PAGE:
Topics taught: Many
20. The Odin Project – Coding Resources Recommended by Tech Experts
Made by the creators of Viking Code School—a premiere online coding bootcamp. The Odin Project is their free coding bootcamp version. FYI: you can also work with others in in-person or online study groups.
21. Udacity – Coding Resources Recommended by Tech Experts
Offers individual courses, as well as “nanodegrees” that train you for specific careers like front-end web developer or data analyst. Some course materials are free, but nanodegrees require a tuition fee.
Topics taught: Many
22. The Code Player – Coding Resources Recommended by Tech Experts
A compilation of video tutorials to help you walk through a process from start to finish. Good for learning “smaller” projects or tasks one at a time.
23. A List Apart – Coding Resources Recommended by Tech Experts
Lots of authors. They write books, have events, and run a great development and design blog, which is easy to understand even if you’re new to this (and includes some great topics around coding for beginners). See all code topics here.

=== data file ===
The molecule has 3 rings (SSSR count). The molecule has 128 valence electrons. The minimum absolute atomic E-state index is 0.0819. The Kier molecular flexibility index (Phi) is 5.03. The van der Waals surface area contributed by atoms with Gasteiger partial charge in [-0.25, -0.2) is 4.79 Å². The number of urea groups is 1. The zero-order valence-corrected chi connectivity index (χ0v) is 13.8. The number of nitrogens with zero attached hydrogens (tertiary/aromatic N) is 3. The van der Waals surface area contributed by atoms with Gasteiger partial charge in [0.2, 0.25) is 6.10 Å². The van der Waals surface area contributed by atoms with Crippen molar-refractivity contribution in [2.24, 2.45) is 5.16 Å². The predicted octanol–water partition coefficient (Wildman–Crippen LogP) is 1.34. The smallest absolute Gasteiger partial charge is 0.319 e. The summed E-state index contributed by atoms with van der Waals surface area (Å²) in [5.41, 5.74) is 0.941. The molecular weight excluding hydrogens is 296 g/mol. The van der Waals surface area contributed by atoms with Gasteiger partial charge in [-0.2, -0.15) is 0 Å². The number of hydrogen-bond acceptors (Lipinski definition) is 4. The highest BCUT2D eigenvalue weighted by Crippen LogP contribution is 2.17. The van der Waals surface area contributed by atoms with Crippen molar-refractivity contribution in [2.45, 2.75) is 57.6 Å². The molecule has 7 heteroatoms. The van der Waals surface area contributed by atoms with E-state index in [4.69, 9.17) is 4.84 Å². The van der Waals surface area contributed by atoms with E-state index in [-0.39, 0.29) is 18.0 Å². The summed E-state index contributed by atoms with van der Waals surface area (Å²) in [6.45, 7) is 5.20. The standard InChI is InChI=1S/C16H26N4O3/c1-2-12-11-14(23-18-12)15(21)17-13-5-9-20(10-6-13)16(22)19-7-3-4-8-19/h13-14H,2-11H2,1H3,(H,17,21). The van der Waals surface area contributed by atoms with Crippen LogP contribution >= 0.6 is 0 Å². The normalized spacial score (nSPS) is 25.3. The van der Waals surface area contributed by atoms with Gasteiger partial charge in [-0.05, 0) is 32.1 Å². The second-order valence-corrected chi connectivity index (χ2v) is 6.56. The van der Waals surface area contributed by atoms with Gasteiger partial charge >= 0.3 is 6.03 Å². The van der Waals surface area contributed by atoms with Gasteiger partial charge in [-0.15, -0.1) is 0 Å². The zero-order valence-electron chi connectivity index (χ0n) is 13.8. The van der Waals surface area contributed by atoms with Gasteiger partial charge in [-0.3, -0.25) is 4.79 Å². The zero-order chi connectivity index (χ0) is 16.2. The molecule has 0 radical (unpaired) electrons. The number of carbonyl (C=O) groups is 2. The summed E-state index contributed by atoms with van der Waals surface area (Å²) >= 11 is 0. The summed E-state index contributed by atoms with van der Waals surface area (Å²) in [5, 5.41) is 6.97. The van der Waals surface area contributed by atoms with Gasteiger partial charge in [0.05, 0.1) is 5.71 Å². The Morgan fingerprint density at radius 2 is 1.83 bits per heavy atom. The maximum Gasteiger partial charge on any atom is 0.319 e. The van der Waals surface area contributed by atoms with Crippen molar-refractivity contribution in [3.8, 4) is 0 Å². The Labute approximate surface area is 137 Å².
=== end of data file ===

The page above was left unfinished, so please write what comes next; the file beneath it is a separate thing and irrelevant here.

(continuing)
24. CSS-Tricks – Coding Resources Recommended by Tech Experts
25. David Walsh – Coding Resources Recommended by Tech Experts
Run by David Walsh (a senior developer at Mozilla), although there are others who write on the site too. Tutorials, how-tos, demos, and more.
26. Scotch.io – Coding Resources Recommended by Tech Experts
Covers lots of topics related to web development and workflow. To name a few: Angular, Node.js, Laravel, Sublime Text, and more.
27. SitePoint – Coding Resources Recommended by Tech Experts
28. Tuts+ – Coding Resources Recommended by Tech Experts
Tons of free tutorials, as well as paid options like actual courses. Has over 570 expertly-instructed video courses (on all topics, not just computer-related). Also publishes eBooks.
29. Skillcrush’s Free Coding Bootcamp – Coding Resources Recommended by Tech Experts
Skillcrush’s free coding bootcamp is a perfect place to start for absolute newbies. You’ll learn what it means to work in tech, get digestible definitions of common industry lingo, and get the chance to write your first lines of code.
30. Learn CSS Layout – Coding Resources Recommended by Tech Experts
This website will teach you CSS fundamentals that are used in setting up a website’s layout. It’s best for those who already have basic HTML and CSS know-how.